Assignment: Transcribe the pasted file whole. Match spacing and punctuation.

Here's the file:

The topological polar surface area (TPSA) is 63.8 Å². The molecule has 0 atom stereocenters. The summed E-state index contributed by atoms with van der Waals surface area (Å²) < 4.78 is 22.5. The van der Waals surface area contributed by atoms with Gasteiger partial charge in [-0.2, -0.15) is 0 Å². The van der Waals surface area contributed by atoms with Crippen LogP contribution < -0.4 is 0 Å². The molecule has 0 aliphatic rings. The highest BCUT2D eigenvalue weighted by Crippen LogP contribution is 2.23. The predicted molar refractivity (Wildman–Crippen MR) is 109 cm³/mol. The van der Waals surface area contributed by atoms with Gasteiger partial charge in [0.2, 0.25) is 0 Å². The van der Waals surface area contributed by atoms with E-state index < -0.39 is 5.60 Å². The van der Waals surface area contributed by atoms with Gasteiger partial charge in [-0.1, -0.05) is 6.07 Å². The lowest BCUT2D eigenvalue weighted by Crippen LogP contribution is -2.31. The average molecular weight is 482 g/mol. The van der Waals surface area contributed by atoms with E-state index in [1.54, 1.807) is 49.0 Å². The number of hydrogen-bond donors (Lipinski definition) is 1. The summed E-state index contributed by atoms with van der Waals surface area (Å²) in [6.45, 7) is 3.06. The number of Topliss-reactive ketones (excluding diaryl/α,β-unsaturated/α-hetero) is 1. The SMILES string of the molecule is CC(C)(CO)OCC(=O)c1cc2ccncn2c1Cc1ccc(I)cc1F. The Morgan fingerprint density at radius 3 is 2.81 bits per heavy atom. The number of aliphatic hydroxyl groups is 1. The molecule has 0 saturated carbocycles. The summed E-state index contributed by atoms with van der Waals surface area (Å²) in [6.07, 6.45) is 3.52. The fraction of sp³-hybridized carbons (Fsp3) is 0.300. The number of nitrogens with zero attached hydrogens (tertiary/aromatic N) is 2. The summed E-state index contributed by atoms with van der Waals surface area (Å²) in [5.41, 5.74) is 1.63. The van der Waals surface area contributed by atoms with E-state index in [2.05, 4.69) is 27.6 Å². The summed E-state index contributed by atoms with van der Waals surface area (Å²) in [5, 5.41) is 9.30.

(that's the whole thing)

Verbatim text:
The topological polar surface area (TPSA) is 63.8 Å². The molecule has 0 atom stereocenters. The summed E-state index contributed by atoms with van der Waals surface area (Å²) < 4.78 is 22.5. The van der Waals surface area contributed by atoms with Gasteiger partial charge in [-0.2, -0.15) is 0 Å². The van der Waals surface area contributed by atoms with Crippen LogP contribution < -0.4 is 0 Å². The molecule has 0 aliphatic rings. The highest BCUT2D eigenvalue weighted by Crippen LogP contribution is 2.23. The predicted molar refractivity (Wildman–Crippen MR) is 109 cm³/mol. The van der Waals surface area contributed by atoms with Gasteiger partial charge in [0.2, 0.25) is 0 Å². The van der Waals surface area contributed by atoms with E-state index < -0.39 is 5.60 Å². The van der Waals surface area contributed by atoms with Gasteiger partial charge in [-0.1, -0.05) is 6.07 Å². The lowest BCUT2D eigenvalue weighted by Crippen LogP contribution is -2.31. The average molecular weight is 482 g/mol. The van der Waals surface area contributed by atoms with E-state index in [1.54, 1.807) is 49.0 Å². The number of hydrogen-bond donors (Lipinski definition) is 1. The summed E-state index contributed by atoms with van der Waals surface area (Å²) in [6.45, 7) is 3.06. The number of Topliss-reactive ketones (excluding diaryl/α,β-unsaturated/α-hetero) is 1. The SMILES string of the molecule is CC(C)(CO)OCC(=O)c1cc2ccncn2c1Cc1ccc(I)cc1F. The Morgan fingerprint density at radius 3 is 2.81 bits per heavy atom. The number of aliphatic hydroxyl groups is 1. The molecule has 0 saturated carbocycles. The summed E-state index contributed by atoms with van der Waals surface area (Å²) in [6.07, 6.45) is 3.52. The fraction of sp³-hybridized carbons (Fsp3) is 0.300. The number of nitrogens with zero attached hydrogens (tertiary/aromatic N) is 2. The summed E-state index contributed by atoms with van der Waals surface area (Å²) in [5.41, 5.74) is 1.63. The van der Waals surface area contributed by atoms with E-state index in [2.05, 4.69) is 27.6 Å². The summed E-state index contributed by atoms with van der Waals surface area (Å²) in [5, 5.41) is 9.30.